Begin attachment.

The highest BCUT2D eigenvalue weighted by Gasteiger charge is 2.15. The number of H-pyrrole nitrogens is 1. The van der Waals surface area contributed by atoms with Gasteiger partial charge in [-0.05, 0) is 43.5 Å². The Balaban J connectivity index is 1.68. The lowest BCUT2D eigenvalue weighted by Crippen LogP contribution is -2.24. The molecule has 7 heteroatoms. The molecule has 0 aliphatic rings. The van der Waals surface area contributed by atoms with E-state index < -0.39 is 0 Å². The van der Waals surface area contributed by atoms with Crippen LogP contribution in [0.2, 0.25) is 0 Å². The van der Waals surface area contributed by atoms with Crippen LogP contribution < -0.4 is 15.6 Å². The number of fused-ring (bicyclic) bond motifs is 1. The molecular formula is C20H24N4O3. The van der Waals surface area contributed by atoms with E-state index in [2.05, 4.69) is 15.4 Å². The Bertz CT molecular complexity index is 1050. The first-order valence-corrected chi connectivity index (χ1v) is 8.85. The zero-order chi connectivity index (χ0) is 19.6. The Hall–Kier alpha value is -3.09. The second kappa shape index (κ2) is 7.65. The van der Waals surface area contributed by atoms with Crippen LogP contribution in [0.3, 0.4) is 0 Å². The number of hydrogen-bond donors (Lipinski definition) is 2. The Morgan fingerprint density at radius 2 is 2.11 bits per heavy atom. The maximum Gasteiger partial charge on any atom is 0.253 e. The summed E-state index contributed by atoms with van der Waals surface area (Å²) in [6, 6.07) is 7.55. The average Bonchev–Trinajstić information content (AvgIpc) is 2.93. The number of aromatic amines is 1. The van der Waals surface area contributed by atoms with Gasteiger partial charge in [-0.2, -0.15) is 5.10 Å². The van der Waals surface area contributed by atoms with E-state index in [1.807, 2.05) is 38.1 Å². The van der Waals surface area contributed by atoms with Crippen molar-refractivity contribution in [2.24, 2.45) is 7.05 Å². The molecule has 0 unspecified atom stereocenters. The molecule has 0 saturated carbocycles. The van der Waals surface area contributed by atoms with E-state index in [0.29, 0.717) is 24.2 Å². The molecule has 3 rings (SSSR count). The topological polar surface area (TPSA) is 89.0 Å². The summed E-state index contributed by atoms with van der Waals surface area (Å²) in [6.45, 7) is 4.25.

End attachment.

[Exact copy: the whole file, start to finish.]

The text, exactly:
The highest BCUT2D eigenvalue weighted by Gasteiger charge is 2.15. The number of H-pyrrole nitrogens is 1. The van der Waals surface area contributed by atoms with Gasteiger partial charge in [-0.05, 0) is 43.5 Å². The Balaban J connectivity index is 1.68. The lowest BCUT2D eigenvalue weighted by Crippen LogP contribution is -2.24. The molecule has 7 heteroatoms. The molecule has 0 aliphatic rings. The van der Waals surface area contributed by atoms with E-state index < -0.39 is 0 Å². The van der Waals surface area contributed by atoms with Crippen LogP contribution in [0.2, 0.25) is 0 Å². The van der Waals surface area contributed by atoms with Crippen LogP contribution < -0.4 is 15.6 Å². The number of fused-ring (bicyclic) bond motifs is 1. The molecular formula is C20H24N4O3. The van der Waals surface area contributed by atoms with E-state index in [2.05, 4.69) is 15.4 Å². The Bertz CT molecular complexity index is 1050. The first-order valence-corrected chi connectivity index (χ1v) is 8.85. The zero-order chi connectivity index (χ0) is 19.6. The Hall–Kier alpha value is -3.09. The second kappa shape index (κ2) is 7.65. The van der Waals surface area contributed by atoms with Crippen LogP contribution in [0.3, 0.4) is 0 Å². The number of hydrogen-bond donors (Lipinski definition) is 2. The Morgan fingerprint density at radius 2 is 2.11 bits per heavy atom. The maximum Gasteiger partial charge on any atom is 0.253 e. The summed E-state index contributed by atoms with van der Waals surface area (Å²) in [6, 6.07) is 7.55. The average Bonchev–Trinajstić information content (AvgIpc) is 2.93. The number of aromatic amines is 1. The van der Waals surface area contributed by atoms with Gasteiger partial charge in [-0.2, -0.15) is 5.10 Å². The van der Waals surface area contributed by atoms with E-state index in [1.807, 2.05) is 38.1 Å². The van der Waals surface area contributed by atoms with Crippen molar-refractivity contribution in [2.24, 2.45) is 7.05 Å². The molecule has 0 unspecified atom stereocenters. The molecule has 0 saturated carbocycles. The van der Waals surface area contributed by atoms with E-state index in [0.29, 0.717) is 24.2 Å². The molecule has 3 rings (SSSR count). The topological polar surface area (TPSA) is 89.0 Å². The summed E-state index contributed by atoms with van der Waals surface area (Å²) in [6.45, 7) is 4.25.